Director Joe Wright brings the classic Tolstoy novel to life in a dark, theatrical manner. Wright casts his favorite leading lady, Keira Knightley as the film’s star to lead the story masterfully from start to finish.
Anna (Knightley) begins to question her marriage to Aleksei Karenin (Jude Law), but overlooks it and tries to move forward with her life and raise her young son. Anna’s brother, Oblonsky (Mr. Darcy in “Pride & Prejudice”…yea, I thought that was weird, too) and his wife Dolly (Kelly Macdonald) have their own marriage problems. As she tries to help mend her brother’s marriage, her own is falling, and by that I mean, she’s falling into the arms of another man: Count Vronsky (Aaron Johnson).
It’s to be said that Vronsky is soon to be engaged to Kitty (“A Royal Affair’s” Alicia Vikander), but that soon disappears as Anna and Vronsky grow closer. Karenin tries not to notice the growing passion his wife has for another man, but with all the gossip and sneaking away, his suspicions soon come clear.
Knightley embodies our heroine in perfect form, as a naive women, who has never experienced erotic, passionate love. This explains why she’s drawn to the young, dashing (and for some reason, bleached blonde) Vronsky. The two certainly seem to have strong affections towards one another, but is it enough for Anna to leave her family and start anew with him?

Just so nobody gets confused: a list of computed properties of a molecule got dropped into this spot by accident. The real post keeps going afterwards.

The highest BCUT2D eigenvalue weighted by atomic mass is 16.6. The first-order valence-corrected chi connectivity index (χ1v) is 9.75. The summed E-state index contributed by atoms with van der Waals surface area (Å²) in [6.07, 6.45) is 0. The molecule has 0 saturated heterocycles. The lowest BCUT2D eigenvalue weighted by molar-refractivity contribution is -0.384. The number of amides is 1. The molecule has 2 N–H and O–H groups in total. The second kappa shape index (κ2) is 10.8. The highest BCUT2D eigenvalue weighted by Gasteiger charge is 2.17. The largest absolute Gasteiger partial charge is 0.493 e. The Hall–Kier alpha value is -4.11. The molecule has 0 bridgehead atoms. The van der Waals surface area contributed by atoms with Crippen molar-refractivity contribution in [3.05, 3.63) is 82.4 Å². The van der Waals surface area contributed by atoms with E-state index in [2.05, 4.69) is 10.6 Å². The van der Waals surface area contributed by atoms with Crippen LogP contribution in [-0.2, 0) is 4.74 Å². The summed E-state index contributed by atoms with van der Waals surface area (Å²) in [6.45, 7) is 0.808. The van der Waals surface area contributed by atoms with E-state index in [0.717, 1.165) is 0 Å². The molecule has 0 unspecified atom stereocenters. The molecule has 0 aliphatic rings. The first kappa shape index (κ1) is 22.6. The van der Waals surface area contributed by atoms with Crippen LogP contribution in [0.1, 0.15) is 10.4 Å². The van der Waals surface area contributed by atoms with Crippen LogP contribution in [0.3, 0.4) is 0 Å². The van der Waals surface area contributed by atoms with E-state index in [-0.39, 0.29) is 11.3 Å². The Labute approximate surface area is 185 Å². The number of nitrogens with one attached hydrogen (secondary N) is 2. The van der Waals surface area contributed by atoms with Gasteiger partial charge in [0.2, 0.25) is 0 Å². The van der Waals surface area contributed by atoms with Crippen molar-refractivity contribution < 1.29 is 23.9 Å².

Wright uses several “one-shots” throughout the film that work beautifully. One of our opening scenes is done through one shot that lasts at least a minute long, introducing us to several of the film’s character and scenery. There is one particular scene where Anna and Vronsky are dancing in a ballroom and the camera follows them for the majority of the dance. It’s artistic and we’ve witnessed a scenes very much like it in 2005’s “Pride & Prejudice.”
Jaqueline Durran’s (“Atonement” & “Tinker Tailor Soldier Spy”) costumes are some of the most gorgeous of the year and she should certainly be nominated for an Oscar come award season. You can’t have Anna without the daring dresses and hats, which weave in so perfectly with the colorful scenery.
The one issue I had with “Anna,” was the director’s artistic choice to have the story appear as if it were on stage. Director Joe Wright (“Pride & Prejudice” & “Atonement”) and cinematographer Seamus McGarvey (“Atonement” & “The Avengers”) filmed the story beautifully with the “stagehands” and set peices moving graciously around the characters, but at times it was a bit distracting and took me out of the story.
Joe Wright’s take on “Anna Karenina” is stylish, erotic and beautiful, while Knightley gives one of the best performances of the year as the story’s heroine.